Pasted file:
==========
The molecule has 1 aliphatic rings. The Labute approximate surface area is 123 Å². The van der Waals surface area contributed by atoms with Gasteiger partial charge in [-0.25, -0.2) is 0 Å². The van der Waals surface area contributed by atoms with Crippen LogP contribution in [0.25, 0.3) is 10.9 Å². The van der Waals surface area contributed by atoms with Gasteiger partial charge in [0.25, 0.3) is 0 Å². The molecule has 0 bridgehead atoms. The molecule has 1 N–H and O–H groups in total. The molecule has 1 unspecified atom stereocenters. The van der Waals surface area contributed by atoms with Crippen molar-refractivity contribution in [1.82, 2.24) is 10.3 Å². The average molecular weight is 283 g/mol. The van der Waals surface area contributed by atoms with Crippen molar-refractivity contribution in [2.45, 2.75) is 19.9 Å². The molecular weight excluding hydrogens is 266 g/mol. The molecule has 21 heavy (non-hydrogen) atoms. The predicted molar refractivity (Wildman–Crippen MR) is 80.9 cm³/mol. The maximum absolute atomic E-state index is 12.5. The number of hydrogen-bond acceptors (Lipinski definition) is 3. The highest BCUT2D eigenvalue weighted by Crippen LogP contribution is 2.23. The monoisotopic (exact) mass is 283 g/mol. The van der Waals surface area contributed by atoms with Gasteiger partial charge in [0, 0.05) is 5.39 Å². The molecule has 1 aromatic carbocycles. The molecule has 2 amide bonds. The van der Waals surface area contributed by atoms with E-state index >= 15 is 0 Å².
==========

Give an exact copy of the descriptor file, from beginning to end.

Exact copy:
The molecule has 1 aliphatic rings. The Labute approximate surface area is 123 Å². The van der Waals surface area contributed by atoms with Gasteiger partial charge in [-0.25, -0.2) is 0 Å². The van der Waals surface area contributed by atoms with Crippen LogP contribution in [0.25, 0.3) is 10.9 Å². The van der Waals surface area contributed by atoms with Gasteiger partial charge in [0.25, 0.3) is 0 Å². The molecule has 0 bridgehead atoms. The molecule has 1 N–H and O–H groups in total. The molecule has 1 unspecified atom stereocenters. The van der Waals surface area contributed by atoms with Crippen molar-refractivity contribution in [1.82, 2.24) is 10.3 Å². The average molecular weight is 283 g/mol. The van der Waals surface area contributed by atoms with Crippen molar-refractivity contribution in [2.45, 2.75) is 19.9 Å². The molecular weight excluding hydrogens is 266 g/mol. The molecule has 21 heavy (non-hydrogen) atoms. The predicted molar refractivity (Wildman–Crippen MR) is 80.9 cm³/mol. The maximum absolute atomic E-state index is 12.5. The number of hydrogen-bond acceptors (Lipinski definition) is 3. The highest BCUT2D eigenvalue weighted by Crippen LogP contribution is 2.23. The monoisotopic (exact) mass is 283 g/mol. The van der Waals surface area contributed by atoms with Gasteiger partial charge in [0, 0.05) is 5.39 Å². The molecule has 1 aromatic carbocycles. The molecule has 2 amide bonds. The van der Waals surface area contributed by atoms with E-state index >= 15 is 0 Å².